Production

Science meets practice in Australia’s longest running commercial grazing trial

Beef Central, October 25, 2019

IT was a full house at Wambiana Station, south of Charters Towers last week, when a hundred graziers and industry representatives gathered for a field day, run as part of Australia’s longest-running commercial grazing trial.

Funded by the Department of Agriculture and Fisheries and Meat & Livestock Australia, the Wambiana Grazing Trial has been running for 22 years, and focusses on managing beef production in a variable climate.

“The field day showed how the management principles developed from this long-term trial, like matching stocking rates to available forage, can improve productivity and profitability at the herd and enterprise level,” said DAF project leader Dr Peter O’Reagain.

On the day, graziers saw how much better yields and pasture species were in paddocks that had matched stocking rates with carrying capacity, through the years of below average rainfall.

A key message was that production and drought resilience are far greater when the perennial grasses are maintained through moderate stocking rates, Dr O’Reagain said.

“Wet season spelling is also very important for these grasses, but has little effect if stocking rates are too high,” he said.

DAF’s John Bushell presented animal production and economic data to show the benefits of matching stocking rates to forage supply.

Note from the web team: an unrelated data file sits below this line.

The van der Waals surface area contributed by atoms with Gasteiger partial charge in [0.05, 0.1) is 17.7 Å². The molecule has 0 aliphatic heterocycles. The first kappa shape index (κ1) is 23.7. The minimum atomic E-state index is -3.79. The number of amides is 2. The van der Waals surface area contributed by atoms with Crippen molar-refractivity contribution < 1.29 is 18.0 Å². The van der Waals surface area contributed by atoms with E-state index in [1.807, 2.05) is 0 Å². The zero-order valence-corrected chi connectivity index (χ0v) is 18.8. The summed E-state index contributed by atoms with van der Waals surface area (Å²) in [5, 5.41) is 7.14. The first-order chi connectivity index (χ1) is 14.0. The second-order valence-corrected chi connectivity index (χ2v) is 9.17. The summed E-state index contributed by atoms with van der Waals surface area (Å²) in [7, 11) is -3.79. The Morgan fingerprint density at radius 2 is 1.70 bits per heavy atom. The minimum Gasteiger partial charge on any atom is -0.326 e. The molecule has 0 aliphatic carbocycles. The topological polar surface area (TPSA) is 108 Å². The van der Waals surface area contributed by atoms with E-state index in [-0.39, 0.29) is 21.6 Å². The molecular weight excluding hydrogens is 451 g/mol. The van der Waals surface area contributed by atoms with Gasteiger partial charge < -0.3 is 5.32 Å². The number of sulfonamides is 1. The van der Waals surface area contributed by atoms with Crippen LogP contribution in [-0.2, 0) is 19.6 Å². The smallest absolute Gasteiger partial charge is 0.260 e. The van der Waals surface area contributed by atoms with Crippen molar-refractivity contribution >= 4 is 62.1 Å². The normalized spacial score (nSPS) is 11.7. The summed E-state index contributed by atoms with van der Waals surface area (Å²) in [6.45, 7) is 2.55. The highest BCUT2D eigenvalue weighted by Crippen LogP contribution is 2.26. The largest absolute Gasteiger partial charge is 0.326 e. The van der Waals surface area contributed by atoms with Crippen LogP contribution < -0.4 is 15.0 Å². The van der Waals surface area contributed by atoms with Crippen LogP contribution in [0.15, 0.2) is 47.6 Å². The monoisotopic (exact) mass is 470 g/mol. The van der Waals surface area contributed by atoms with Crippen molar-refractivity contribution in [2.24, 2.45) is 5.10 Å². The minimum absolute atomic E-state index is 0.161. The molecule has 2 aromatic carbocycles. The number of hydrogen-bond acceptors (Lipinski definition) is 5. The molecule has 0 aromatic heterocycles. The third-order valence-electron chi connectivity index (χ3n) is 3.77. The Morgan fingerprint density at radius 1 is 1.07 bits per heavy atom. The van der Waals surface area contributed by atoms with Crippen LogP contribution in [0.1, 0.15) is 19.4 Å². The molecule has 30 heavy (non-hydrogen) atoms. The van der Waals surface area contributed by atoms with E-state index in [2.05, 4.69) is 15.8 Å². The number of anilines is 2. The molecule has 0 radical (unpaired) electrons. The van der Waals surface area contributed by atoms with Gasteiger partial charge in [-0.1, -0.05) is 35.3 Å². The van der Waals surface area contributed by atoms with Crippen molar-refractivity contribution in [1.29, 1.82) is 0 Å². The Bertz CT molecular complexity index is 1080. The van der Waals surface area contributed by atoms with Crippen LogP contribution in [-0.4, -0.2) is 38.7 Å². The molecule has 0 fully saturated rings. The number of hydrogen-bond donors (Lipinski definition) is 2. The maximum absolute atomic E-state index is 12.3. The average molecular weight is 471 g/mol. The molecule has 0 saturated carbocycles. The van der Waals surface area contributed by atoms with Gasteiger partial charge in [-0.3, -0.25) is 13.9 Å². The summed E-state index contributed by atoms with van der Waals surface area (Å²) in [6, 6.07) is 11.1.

Since 1997, the accumulated gross margins (that is, income minus costs) are now two and a half times higher in moderate compared to continuous high stocking rates in the trial.

“In addition, moderate stocking rates and reducing numbers early in poor seasons not only gives far more options for managing drought, but presents opportunities to increase production in other years,” Mr Bushell said.

Throughout the day a number of other presenters gave further evidence of the relevance to northern breeding herds from the Wambiana Grazing Trial.

David and Donna Rankine, graziers from Bunuro, Torrens Creek, discussed how they are achieving relatively high productivity in marginal country, by matching stock numbers with forage supply using grazing charts. They also use mob grazing to maximise rest in paddocks, while careful bull selection and good records ensured herd efficiency is maximised.

Ian McLean from Bush Agribusiness highlighted the key indices of top performing beef businesses in northern Australia. He said a key determinant was matching stocking rates to forage supply.

Field day Chairman Doug O’Neill from Mt Oweenee, via Charters Towers summed up the day.

“This is the longest-running grazing trial in Australia. It provides the science, and when we get together at a field day like today, we have the chance to put that science into practice through our practical experience,” he said.

 

Source: DAF

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